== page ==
Where will the gathering be?

Where will the 2014 gathering be?
Near Heber, Utah. Click here for directions
Who is invited?
Every person with a belly button. If for some reason, you lost your belly button, you are invited as well.
What you really need to know:
How to Get Into The Gathering Without Getting a Mandatory Court Appearance Ticket.
How to Contact Someone?
If after reading the information on this blog, checking out the links on the right hand side, you still have questions, concerns, or problems, email random gatherers for assistance.

Wednesday, May 28, 2014

Sustenance and Safety (Part 3 of Creating Peace)

One of the foundations of creating peace is making sure people are prepared, in the right mindset, and able to do the hard work that creating peace entails. Sustenance and Safety are the building blocks of peace.

Sustenance takes care of our bodily needs. We can't think well when our blood sugar is crashing or when we are dehydrated. Adequate food and water is a must for all in order to be able to even discuss peace (stay tuned for part 4 of Creating Peace).

One of the most important actions a person can take at a gathering is making sure everyone is eating and drinking plenty of water. This year we will be in the west and that generally means higher elevation gatherings so that we can be in a place that has shade and water. At higher elevations we need to drink more water. One gallon a day of water that has been boiled for 20 minutes or filtered with a 0.2 micron or smaller filter is a must.

When people haven't eaten or are dehydrated they act out. When they are in these conditions for too long, they get sick.  When you combine these issues with over-indulgences, we have a recipe for problems that can impact the entire gathering. 

Prevent the problems by making sure your and your vicinity is eating and staying hydrated. Be on the look out for people who look like they aren't getting food and/or water and help them before they start breaking the peace.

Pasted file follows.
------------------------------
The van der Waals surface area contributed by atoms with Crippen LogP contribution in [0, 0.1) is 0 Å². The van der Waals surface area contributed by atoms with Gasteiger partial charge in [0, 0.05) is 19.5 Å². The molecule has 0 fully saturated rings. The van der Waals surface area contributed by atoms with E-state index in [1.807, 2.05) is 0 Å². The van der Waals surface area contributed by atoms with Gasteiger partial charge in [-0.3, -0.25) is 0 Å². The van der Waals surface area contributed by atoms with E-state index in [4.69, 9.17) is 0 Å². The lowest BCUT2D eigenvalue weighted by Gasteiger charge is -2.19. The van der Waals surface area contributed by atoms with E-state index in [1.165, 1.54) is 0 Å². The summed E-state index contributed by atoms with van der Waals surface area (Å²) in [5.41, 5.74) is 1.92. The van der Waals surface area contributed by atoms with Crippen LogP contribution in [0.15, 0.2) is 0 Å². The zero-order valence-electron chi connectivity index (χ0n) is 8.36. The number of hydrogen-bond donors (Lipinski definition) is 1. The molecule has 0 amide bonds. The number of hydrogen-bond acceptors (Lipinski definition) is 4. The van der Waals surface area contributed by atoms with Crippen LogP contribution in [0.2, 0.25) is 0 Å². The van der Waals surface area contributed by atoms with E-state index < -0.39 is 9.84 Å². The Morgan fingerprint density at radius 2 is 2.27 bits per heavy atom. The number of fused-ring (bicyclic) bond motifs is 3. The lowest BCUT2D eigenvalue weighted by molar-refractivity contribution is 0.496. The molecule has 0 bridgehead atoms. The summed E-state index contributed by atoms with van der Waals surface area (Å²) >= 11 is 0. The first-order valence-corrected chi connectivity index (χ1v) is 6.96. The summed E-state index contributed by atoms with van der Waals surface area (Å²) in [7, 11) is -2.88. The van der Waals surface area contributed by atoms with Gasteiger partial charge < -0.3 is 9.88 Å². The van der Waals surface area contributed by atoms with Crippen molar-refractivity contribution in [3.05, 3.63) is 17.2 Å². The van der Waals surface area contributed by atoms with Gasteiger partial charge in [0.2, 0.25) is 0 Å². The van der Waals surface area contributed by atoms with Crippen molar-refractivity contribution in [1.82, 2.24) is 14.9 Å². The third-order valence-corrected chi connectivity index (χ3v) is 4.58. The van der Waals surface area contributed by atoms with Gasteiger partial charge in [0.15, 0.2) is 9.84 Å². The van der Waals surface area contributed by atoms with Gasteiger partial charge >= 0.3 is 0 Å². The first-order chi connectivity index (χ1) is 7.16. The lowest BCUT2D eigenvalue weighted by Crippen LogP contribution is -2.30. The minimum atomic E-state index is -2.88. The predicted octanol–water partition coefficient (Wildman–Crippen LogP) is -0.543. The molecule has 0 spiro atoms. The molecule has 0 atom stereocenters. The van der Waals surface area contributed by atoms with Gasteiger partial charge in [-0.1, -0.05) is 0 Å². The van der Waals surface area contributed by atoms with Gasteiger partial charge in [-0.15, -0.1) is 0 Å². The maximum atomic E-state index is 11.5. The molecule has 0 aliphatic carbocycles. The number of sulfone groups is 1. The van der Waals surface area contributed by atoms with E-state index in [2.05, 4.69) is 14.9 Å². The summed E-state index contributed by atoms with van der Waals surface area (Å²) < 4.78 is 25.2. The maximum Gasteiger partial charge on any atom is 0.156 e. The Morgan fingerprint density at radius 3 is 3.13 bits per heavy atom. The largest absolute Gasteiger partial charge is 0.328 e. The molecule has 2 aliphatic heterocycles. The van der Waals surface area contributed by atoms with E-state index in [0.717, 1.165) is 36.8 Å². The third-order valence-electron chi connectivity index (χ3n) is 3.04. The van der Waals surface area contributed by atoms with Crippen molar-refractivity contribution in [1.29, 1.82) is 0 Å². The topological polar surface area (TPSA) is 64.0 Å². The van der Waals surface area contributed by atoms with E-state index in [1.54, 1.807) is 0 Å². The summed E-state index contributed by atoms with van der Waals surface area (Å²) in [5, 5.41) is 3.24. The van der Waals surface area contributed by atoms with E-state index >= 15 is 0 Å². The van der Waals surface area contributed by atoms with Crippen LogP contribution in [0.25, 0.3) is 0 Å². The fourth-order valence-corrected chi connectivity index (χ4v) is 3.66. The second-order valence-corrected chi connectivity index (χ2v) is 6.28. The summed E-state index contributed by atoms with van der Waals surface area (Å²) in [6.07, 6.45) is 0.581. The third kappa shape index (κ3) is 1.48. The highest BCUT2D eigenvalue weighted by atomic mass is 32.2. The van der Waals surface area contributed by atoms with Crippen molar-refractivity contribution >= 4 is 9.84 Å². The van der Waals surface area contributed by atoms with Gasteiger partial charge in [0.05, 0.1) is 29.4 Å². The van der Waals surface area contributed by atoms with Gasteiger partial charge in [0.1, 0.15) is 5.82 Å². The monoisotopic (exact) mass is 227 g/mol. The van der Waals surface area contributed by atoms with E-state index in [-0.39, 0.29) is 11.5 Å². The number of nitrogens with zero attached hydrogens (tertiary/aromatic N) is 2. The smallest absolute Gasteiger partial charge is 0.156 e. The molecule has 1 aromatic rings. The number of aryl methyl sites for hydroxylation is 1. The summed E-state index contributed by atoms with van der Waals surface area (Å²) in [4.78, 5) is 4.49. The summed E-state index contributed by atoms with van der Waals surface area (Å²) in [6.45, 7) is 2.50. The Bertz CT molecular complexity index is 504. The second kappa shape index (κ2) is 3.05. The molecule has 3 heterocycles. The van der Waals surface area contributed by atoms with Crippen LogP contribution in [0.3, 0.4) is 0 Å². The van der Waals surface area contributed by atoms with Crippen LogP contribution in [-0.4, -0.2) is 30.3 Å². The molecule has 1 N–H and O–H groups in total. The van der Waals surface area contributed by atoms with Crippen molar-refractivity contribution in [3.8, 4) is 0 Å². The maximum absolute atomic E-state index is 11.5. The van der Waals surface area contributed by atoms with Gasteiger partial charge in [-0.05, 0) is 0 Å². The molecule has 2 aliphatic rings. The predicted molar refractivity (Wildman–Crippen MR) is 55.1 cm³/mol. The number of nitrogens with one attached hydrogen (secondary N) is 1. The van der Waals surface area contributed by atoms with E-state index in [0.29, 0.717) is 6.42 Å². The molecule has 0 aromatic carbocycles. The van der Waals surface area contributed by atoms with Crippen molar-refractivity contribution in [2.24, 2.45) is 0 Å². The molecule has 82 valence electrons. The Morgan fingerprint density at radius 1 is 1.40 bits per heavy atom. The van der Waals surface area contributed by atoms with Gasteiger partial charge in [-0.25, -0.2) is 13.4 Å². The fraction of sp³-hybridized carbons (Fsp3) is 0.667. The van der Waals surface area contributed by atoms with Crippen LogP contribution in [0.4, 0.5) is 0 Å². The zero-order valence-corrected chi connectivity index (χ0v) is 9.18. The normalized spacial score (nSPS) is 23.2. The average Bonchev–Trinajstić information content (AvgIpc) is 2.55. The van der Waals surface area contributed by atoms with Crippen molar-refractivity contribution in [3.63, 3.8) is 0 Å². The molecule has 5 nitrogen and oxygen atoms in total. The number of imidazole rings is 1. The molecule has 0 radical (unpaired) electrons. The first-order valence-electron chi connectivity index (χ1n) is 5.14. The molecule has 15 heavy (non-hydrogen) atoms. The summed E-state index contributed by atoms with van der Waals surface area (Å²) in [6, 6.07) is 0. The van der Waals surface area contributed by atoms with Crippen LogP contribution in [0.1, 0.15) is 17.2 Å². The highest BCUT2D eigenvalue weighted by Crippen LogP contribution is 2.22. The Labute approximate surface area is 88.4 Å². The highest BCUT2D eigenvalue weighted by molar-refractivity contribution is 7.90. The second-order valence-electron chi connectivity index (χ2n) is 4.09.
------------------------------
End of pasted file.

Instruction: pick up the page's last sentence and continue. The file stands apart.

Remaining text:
Now for the tough topic: safety.

Safety is a bit harder to come by because what constitutes a feeling of safety is a very subjective and emotional feeling.  To explain what I mean, we'll talk about the estuary by my house.  The salt marsh and estuary have been channelized to prevent flooding and on either bank is a trail. The east side is a paved path that hooks up with bike paths to the north and south. The west side is a dirt road with trees providing shade on a warm day as shown in the image.
The Estuary

People in my neighborhood have very different perspectives on the estuary. Some people view it as a haven for criminals and are afraid to go down there especially after dark. Other people loving taking their kids down to watch the Great Blue Herons and Osprey trying to rustle up a meal.

Now you would think there is some logic as to who feels safe at our estuary and who is scared, but so far I haven't observed any patterns.  I see people with small kids down there watching the sunset and in the early morning many seniors walk their dogs. Then I meet other people in their thirties and forties who are scared to go down without a large group of people because once upon a time someone had a bike stolen (maybe 10 or 15 years ago).

In addition to the herons and hawks at the estuary, one finds the differentially housed: people who live in tents or throw down a sleeping bag under a bush for the night.  Some people are scared of people with different lifestyles then their own, others exchange pleasantries with everyone. Some people who live in non-portable houses are sacred of the differentially housed. Others make friends.

Every time I speak at a community meeting, some people go off the deep end on how dangerous the estuary is and others talk about how it's an asset to the community.  I know that I can't change people's opinions about which is which. Plus trying to address how people feel is tough. Your feelings are neither right nor wrong, they just are.

Low crime rates do not make people feel safe. Community makes us feel safe.